28 September 2009

Lamb Stew

The Viking has been agitating for a few weeks now for me to start making stew 'because it's fall' and never mind that it's been plenty warm for most of this month. This weekend I finally caved and made this variation on Irish stew for him. It is is one of those things that is really easy and requires very little attention after the prep is done. Do not, however, be tempted to skip on the prep work. Carmelising the onions, searing the lamb, and the roux-thickened Guinness gravy all really do matter.

No photos, sorry. I have misplaced my camera, but if you read here regularly, you've seen my blue Le Creuset cocotte, my cast iron skillet, and my ugly white electric range before anyway.

Lamb Stew (serves 4-6)

1 lb lamb, cut into chunks

2 large onions, sliced
2 tbsp brown sugar

4 medium red potatoes, cut into large cubes, soaked in cold water for half an hour, and drained
2 medium carrots, sliced

3 tbs butter
3 tbs flour
16 oz can of Guinness (or other dark stout)

Batterie de cuisine: large skillet, dutch oven, knives, wooden spoon, fork or tongs for turning meat. This is probably easily adaptable to a slow cooker, but I prefer the oven method for this recipe.

Preheat oven to 250 F (120 C).

The cut of lamb is not critical -- if you can get lamb already cut up for stewing, great, but you can also cut up a small piece of butterflied leg or neck or whatever is available. Season the meat with salt and pepper and set aside.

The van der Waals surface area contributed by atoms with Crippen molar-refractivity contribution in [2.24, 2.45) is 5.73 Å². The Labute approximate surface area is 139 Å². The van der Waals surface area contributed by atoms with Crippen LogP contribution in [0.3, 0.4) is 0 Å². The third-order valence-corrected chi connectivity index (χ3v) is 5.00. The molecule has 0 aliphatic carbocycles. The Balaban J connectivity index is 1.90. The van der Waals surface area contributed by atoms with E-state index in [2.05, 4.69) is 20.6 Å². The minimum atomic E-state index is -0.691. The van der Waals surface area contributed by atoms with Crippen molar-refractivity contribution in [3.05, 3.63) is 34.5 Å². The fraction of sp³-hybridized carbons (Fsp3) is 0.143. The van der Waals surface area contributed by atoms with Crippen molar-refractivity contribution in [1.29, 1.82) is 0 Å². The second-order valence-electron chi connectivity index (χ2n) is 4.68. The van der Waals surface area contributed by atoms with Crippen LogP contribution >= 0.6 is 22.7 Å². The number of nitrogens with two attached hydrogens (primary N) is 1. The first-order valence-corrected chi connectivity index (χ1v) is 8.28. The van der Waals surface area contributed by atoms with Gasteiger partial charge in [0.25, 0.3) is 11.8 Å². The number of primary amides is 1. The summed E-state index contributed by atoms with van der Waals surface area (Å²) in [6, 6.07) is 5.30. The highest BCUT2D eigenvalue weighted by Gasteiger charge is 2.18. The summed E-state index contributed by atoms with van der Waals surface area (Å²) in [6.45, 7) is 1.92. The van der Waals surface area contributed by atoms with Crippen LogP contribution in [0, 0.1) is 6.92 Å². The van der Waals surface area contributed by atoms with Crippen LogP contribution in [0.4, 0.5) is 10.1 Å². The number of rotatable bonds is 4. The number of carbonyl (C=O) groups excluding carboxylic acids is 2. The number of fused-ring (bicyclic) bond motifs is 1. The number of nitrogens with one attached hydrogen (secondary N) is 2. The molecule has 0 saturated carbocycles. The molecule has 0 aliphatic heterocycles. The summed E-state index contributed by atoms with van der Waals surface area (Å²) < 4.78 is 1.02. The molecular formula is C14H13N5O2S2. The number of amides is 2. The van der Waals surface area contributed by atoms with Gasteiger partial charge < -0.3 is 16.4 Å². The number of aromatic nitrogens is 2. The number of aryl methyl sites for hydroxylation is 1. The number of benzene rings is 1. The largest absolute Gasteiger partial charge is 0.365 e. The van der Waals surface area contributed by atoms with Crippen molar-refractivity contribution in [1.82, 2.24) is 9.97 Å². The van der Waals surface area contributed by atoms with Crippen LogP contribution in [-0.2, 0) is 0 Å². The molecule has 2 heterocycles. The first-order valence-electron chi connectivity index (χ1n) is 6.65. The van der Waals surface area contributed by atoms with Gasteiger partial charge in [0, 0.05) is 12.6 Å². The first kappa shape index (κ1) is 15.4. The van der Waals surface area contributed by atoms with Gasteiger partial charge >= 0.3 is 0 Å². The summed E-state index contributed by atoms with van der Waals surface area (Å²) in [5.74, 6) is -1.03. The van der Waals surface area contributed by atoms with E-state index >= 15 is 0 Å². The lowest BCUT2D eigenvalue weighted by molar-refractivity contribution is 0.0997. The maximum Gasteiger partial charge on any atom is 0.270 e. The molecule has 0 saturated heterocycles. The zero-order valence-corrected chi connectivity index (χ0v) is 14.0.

Heat a small amount of olive oil in the skillet. Add the onions, stir until they are beginning to soften, then add the sugar. Continue cooking and stirring until the onions are carmelised, about 3 to 5 minutes. Depending on the size of your skillet, you may want to do this in two batches. Set onions aside.

Add a bit more oil to the skillet, turn the heat up, and sear the lamb chunks, turning them with tongs or a fork so that they are browned on all sides. Again, you probably want to do this in batches; the goal is to get a Maillard reaction going, and too much meat in the pan will make it too wet for that to happen.

Once the lamb is ready, begin filling the dutch oven: Put half the onions in the bottom, followed by half the potatoes and carrots, and then half the lamb. Repeat the layers with the remaining ingredients.

Return the skillet to the heat and add the butter, scraping the bottom of the pan as it melts to loosen any browned bits. When the butter has melted, add the flour, and stir constantly until completely combined with the butter and starting to brown, about 3 minutes. Add the stout a little bit at a time, stirring constantly, until completely incorporated into the roux, again, about 3-5 minutes. The gravy will be thicker than seems right. Do not be tempted to thin it. The juices from the lamb and vegetables will do that as the stew cooks.

Pour the gravy over the contents of the dutch oven, put on the lid, and slide into the oven. The stew will be ready in about 2 hours. Stir it once about halfway through the cooking. Usually when I taste it at this halfway point it tastes harsh, in an 'ugh, hot Guinness' sort of way. If this happens to you, do not panic. Just put the lid back on the dutch oven, close the oven door, and walk away for another hour. After the second hour, the carrots and potatoes are fork tender (but not falling apart), the onions have dissolved, and the 'ugh, hot Guinness' taste has been replaced with the most savoury gravy imaginable.

Serve with rolls or bread to sop up the gravy. Even better the second day.

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